Microbiology & Microbiome
Food scientists are exploring the role that cranberries play in gut health, as well as the balance of the gut microbiome. In fact, researchers out of the University of Massachusetts Amherst have found that a beneficial strain of gut bacteria is nourished and grows when fed a specific, normally indigestible carbohydrate found in cranberry.
Cranberry was also found to exhibit a special nontypical metabolism in the gut microbiome that contributed to gut health. And, for those new to this kind of information: the ‘gut microbiome’ refers to our intestinal region – which is essential for nutrient absorption plus overall metabolic, brain and immune system health.
Special compound in cranberry supports prebiotic activity in the gut microbiome
Food scientists have been paying special attention to prebiotics of late. Prebiotics refer to molecules that can be consumed, but are not digested. They also promote the growth of beneficial microorganisms in the gut microbiome.
The foods we eat not only bring a certain level of nutritional benefit; they also either help or hinder the function of our gut microbiome. It’s worth noting that: these bacteria actually outnumber the cells in our bodies by a substantial amount.
Many plant cell walls cannot be digested, including the special sugars located in the cellular walls of the cranberry called xyloglucans. However, these xyloglucans find their way into the intestines and gut microbiome. And, it’s these ‘beneficial bacteria’ that then break them down for the creation of various health-supporting compounds and molecules.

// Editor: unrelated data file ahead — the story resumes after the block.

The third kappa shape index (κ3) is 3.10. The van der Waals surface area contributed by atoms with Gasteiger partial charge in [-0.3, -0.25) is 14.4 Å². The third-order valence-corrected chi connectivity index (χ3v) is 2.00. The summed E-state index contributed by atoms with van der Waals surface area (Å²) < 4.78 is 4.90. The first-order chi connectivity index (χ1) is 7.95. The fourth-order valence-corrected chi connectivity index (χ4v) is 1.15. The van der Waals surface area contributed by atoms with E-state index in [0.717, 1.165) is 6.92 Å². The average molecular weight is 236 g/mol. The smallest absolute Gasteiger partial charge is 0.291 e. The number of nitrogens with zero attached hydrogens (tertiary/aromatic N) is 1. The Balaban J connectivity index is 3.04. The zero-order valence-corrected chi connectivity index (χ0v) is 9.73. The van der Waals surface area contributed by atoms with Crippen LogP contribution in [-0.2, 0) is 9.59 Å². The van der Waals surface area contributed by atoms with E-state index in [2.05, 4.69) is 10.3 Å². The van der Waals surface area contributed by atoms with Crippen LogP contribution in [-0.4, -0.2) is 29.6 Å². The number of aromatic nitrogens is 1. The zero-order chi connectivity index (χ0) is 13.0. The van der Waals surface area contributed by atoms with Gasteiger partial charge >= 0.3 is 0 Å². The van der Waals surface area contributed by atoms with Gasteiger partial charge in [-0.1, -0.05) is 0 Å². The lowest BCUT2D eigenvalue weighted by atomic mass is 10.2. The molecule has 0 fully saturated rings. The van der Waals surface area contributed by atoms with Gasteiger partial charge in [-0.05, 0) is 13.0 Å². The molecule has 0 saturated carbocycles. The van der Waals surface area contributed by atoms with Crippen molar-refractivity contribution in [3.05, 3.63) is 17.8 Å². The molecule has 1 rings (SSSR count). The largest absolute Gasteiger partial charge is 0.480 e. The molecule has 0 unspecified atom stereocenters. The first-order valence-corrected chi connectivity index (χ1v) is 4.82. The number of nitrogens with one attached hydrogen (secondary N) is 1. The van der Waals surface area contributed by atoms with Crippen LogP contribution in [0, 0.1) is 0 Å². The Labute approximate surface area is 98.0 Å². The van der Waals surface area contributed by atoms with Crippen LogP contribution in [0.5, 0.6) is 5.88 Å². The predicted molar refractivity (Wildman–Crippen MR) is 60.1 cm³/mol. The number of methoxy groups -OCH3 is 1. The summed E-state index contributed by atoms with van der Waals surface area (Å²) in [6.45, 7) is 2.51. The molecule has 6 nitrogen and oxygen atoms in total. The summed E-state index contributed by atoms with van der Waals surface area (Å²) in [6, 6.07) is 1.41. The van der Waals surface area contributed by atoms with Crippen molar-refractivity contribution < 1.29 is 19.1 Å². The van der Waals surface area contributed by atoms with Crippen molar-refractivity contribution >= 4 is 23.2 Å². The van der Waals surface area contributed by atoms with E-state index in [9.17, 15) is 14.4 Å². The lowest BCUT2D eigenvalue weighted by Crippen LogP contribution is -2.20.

A healthy gut microbiome is crucial to immune system vitality
For the study, after a complex extraction process was used to create purified xyloglucan, bifidobacteria were fed the purified plant sugar as their only carbohydrate. Bifidobacteria are a naturally occurring gut bacteria. Then, the bifidobacteria were placed in an anaerobic laboratory environment.
The researchers found that some of the bifidobacteria were able to consume xyloglucans, and they also exhibit a special, atypical metabolism when doing so. They produce formic acid as well as less lactic acid than what is typically secreted by similar compounds.
Ultimately, this kind of research brings hope that this carbohydrate found in cranberry could eventually become a valuable food additive or supplement. Remember, when the gut microbiome is ‘out-of-whack,’ it can lead to chronic inflammation and disease.
So, obviously, we want to eat as many foods as we can (each day) to support our gut health.
Prebiotics could hold the key to overall gut health
Although some research indicates a trend toward focusing on prebiotics, instead of probiotics for gut health. I wouldn’t count out the value of probiotics too quickly – especially in the age of antibiotics.
Probiotics refer to beneficial bacteria added to the gut, prebiotics are already there. Prebiotics help to create essential compounds and molecules in our bodies. They also take care of things we cannot digest, keep pathogens away and assist other beneficial microbes in the body.
The results were published in the journal of Applied and Environmental Microbiology in its “Spotlight” section. The study was funded by the Ocean Spray company as well as the President’s Enhancement Fund at the Graduate School of the University of Massachusetts Amherst.
Researchers are already planning future studies to explore the activity of cranberry xyloglucans with other beneficial bacterial strains. We’ll probably see similar (positive) results.